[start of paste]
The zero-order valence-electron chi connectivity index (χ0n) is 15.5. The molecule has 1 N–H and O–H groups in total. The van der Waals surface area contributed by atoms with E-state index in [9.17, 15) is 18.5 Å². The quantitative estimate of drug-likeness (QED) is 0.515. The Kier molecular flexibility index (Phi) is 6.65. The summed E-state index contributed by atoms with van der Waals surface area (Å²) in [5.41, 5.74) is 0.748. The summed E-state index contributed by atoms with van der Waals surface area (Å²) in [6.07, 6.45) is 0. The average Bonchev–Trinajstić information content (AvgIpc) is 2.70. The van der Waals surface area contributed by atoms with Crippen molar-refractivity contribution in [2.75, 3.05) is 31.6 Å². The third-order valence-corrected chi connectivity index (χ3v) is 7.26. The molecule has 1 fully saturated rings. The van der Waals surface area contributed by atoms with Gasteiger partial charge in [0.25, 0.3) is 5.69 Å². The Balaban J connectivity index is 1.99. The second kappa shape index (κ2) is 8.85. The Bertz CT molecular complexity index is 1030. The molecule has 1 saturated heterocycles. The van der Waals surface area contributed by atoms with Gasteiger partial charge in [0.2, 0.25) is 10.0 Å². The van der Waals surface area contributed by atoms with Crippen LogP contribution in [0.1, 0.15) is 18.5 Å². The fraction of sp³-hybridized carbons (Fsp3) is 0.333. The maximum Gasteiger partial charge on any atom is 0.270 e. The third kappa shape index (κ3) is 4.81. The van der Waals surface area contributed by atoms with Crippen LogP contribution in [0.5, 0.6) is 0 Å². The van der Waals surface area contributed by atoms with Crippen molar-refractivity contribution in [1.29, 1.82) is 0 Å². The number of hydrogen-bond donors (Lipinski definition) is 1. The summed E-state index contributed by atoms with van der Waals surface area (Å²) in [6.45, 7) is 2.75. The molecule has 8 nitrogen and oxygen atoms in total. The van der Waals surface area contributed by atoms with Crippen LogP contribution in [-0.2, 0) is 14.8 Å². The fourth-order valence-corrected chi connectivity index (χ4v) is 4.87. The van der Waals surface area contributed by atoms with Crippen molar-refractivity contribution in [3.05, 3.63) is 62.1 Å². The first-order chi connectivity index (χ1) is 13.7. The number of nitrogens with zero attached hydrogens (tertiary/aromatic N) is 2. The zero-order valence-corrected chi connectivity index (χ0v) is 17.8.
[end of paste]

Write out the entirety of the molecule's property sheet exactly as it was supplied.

The zero-order valence-electron chi connectivity index (χ0n) is 15.5. The molecule has 1 N–H and O–H groups in total. The van der Waals surface area contributed by atoms with E-state index in [9.17, 15) is 18.5 Å². The quantitative estimate of drug-likeness (QED) is 0.515. The Kier molecular flexibility index (Phi) is 6.65. The summed E-state index contributed by atoms with van der Waals surface area (Å²) in [5.41, 5.74) is 0.748. The summed E-state index contributed by atoms with van der Waals surface area (Å²) in [6.07, 6.45) is 0. The average Bonchev–Trinajstić information content (AvgIpc) is 2.70. The van der Waals surface area contributed by atoms with Crippen molar-refractivity contribution in [2.75, 3.05) is 31.6 Å². The third-order valence-corrected chi connectivity index (χ3v) is 7.26. The molecule has 1 fully saturated rings. The van der Waals surface area contributed by atoms with Gasteiger partial charge in [0.25, 0.3) is 5.69 Å². The Balaban J connectivity index is 1.99. The second kappa shape index (κ2) is 8.85. The Bertz CT molecular complexity index is 1030. The molecule has 1 saturated heterocycles. The van der Waals surface area contributed by atoms with Gasteiger partial charge in [0.2, 0.25) is 10.0 Å². The van der Waals surface area contributed by atoms with Crippen LogP contribution in [0.1, 0.15) is 18.5 Å². The fraction of sp³-hybridized carbons (Fsp3) is 0.333. The maximum Gasteiger partial charge on any atom is 0.270 e. The third kappa shape index (κ3) is 4.81. The van der Waals surface area contributed by atoms with Crippen LogP contribution in [0.5, 0.6) is 0 Å². The van der Waals surface area contributed by atoms with Crippen molar-refractivity contribution in [1.29, 1.82) is 0 Å². The number of hydrogen-bond donors (Lipinski definition) is 1. The summed E-state index contributed by atoms with van der Waals surface area (Å²) in [6.45, 7) is 2.75. The molecule has 8 nitrogen and oxygen atoms in total. The van der Waals surface area contributed by atoms with Crippen LogP contribution in [-0.2, 0) is 14.8 Å². The fourth-order valence-corrected chi connectivity index (χ4v) is 4.87. The van der Waals surface area contributed by atoms with Crippen molar-refractivity contribution in [3.05, 3.63) is 62.1 Å². The first-order chi connectivity index (χ1) is 13.7. The number of nitrogens with zero attached hydrogens (tertiary/aromatic N) is 2. The zero-order valence-corrected chi connectivity index (χ0v) is 17.8.